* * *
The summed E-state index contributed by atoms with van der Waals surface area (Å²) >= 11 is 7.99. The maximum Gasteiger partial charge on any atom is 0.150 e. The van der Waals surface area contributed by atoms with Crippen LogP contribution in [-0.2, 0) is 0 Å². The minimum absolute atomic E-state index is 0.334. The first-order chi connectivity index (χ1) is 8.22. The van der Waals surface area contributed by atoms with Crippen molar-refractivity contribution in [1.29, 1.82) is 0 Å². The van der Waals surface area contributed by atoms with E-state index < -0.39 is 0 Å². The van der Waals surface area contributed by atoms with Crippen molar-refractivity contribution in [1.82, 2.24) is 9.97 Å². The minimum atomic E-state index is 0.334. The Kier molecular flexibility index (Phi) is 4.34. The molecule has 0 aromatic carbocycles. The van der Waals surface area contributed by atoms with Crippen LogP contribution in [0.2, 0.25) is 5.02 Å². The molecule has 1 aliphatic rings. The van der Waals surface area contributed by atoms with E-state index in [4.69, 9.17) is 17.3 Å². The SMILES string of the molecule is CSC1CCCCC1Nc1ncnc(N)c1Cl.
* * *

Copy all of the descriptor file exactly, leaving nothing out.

The summed E-state index contributed by atoms with van der Waals surface area (Å²) >= 11 is 7.99. The maximum Gasteiger partial charge on any atom is 0.150 e. The van der Waals surface area contributed by atoms with Crippen LogP contribution in [-0.2, 0) is 0 Å². The minimum absolute atomic E-state index is 0.334. The first-order chi connectivity index (χ1) is 8.22. The van der Waals surface area contributed by atoms with Crippen molar-refractivity contribution in [1.29, 1.82) is 0 Å². The van der Waals surface area contributed by atoms with E-state index < -0.39 is 0 Å². The van der Waals surface area contributed by atoms with Crippen molar-refractivity contribution in [1.82, 2.24) is 9.97 Å². The minimum atomic E-state index is 0.334. The Kier molecular flexibility index (Phi) is 4.34. The molecule has 0 aromatic carbocycles. The van der Waals surface area contributed by atoms with Crippen LogP contribution in [0.2, 0.25) is 5.02 Å². The molecule has 1 aliphatic rings. The van der Waals surface area contributed by atoms with E-state index in [4.69, 9.17) is 17.3 Å². The SMILES string of the molecule is CSC1CCCCC1Nc1ncnc(N)c1Cl.